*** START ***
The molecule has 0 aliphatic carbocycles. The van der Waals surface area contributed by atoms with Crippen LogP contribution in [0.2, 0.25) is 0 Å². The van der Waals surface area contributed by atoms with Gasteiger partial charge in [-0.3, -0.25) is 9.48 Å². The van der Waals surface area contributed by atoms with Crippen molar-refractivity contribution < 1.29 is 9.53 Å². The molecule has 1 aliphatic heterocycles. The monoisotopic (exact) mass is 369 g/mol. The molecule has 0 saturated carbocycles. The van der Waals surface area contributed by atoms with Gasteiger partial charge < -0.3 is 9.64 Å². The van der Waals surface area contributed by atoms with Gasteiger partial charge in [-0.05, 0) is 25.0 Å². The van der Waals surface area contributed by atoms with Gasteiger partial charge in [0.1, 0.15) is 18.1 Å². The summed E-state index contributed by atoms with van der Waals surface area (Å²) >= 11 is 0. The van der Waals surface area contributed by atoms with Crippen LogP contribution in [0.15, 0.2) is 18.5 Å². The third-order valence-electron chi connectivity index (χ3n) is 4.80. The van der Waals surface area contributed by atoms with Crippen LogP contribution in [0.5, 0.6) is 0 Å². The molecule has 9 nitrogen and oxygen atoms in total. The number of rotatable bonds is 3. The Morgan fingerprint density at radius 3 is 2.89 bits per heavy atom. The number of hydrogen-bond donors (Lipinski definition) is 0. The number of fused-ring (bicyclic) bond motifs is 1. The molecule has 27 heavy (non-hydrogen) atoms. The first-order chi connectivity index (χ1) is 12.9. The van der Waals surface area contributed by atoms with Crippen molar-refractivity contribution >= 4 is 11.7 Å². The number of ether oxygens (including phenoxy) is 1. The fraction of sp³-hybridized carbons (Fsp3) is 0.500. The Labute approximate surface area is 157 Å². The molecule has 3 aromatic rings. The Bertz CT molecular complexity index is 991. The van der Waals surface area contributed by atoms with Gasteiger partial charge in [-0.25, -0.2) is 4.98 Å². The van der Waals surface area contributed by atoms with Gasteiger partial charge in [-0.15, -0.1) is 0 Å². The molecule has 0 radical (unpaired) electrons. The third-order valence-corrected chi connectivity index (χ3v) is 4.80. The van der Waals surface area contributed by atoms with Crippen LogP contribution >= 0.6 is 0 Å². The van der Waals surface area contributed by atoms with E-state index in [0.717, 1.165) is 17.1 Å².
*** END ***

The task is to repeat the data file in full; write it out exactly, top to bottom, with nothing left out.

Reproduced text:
The molecule has 0 aliphatic carbocycles. The van der Waals surface area contributed by atoms with Crippen LogP contribution in [0.2, 0.25) is 0 Å². The van der Waals surface area contributed by atoms with Gasteiger partial charge in [-0.3, -0.25) is 9.48 Å². The van der Waals surface area contributed by atoms with Crippen molar-refractivity contribution < 1.29 is 9.53 Å². The molecule has 1 aliphatic heterocycles. The monoisotopic (exact) mass is 369 g/mol. The molecule has 0 saturated carbocycles. The van der Waals surface area contributed by atoms with Gasteiger partial charge < -0.3 is 9.64 Å². The van der Waals surface area contributed by atoms with Gasteiger partial charge in [-0.05, 0) is 25.0 Å². The van der Waals surface area contributed by atoms with Gasteiger partial charge in [0.1, 0.15) is 18.1 Å². The summed E-state index contributed by atoms with van der Waals surface area (Å²) >= 11 is 0. The van der Waals surface area contributed by atoms with Crippen LogP contribution in [0.15, 0.2) is 18.5 Å². The third-order valence-electron chi connectivity index (χ3n) is 4.80. The van der Waals surface area contributed by atoms with Crippen LogP contribution in [0.5, 0.6) is 0 Å². The molecule has 9 nitrogen and oxygen atoms in total. The number of rotatable bonds is 3. The Morgan fingerprint density at radius 3 is 2.89 bits per heavy atom. The number of hydrogen-bond donors (Lipinski definition) is 0. The number of fused-ring (bicyclic) bond motifs is 1. The molecule has 27 heavy (non-hydrogen) atoms. The first-order chi connectivity index (χ1) is 12.9. The van der Waals surface area contributed by atoms with Crippen molar-refractivity contribution >= 4 is 11.7 Å². The number of ether oxygens (including phenoxy) is 1. The fraction of sp³-hybridized carbons (Fsp3) is 0.500. The Labute approximate surface area is 157 Å². The molecule has 3 aromatic rings. The Bertz CT molecular complexity index is 991. The van der Waals surface area contributed by atoms with Gasteiger partial charge in [-0.25, -0.2) is 4.98 Å². The van der Waals surface area contributed by atoms with Gasteiger partial charge in [-0.15, -0.1) is 0 Å². The molecule has 0 radical (unpaired) electrons. The third-order valence-corrected chi connectivity index (χ3v) is 4.80. The van der Waals surface area contributed by atoms with Crippen LogP contribution >= 0.6 is 0 Å². The van der Waals surface area contributed by atoms with E-state index in [0.717, 1.165) is 17.1 Å².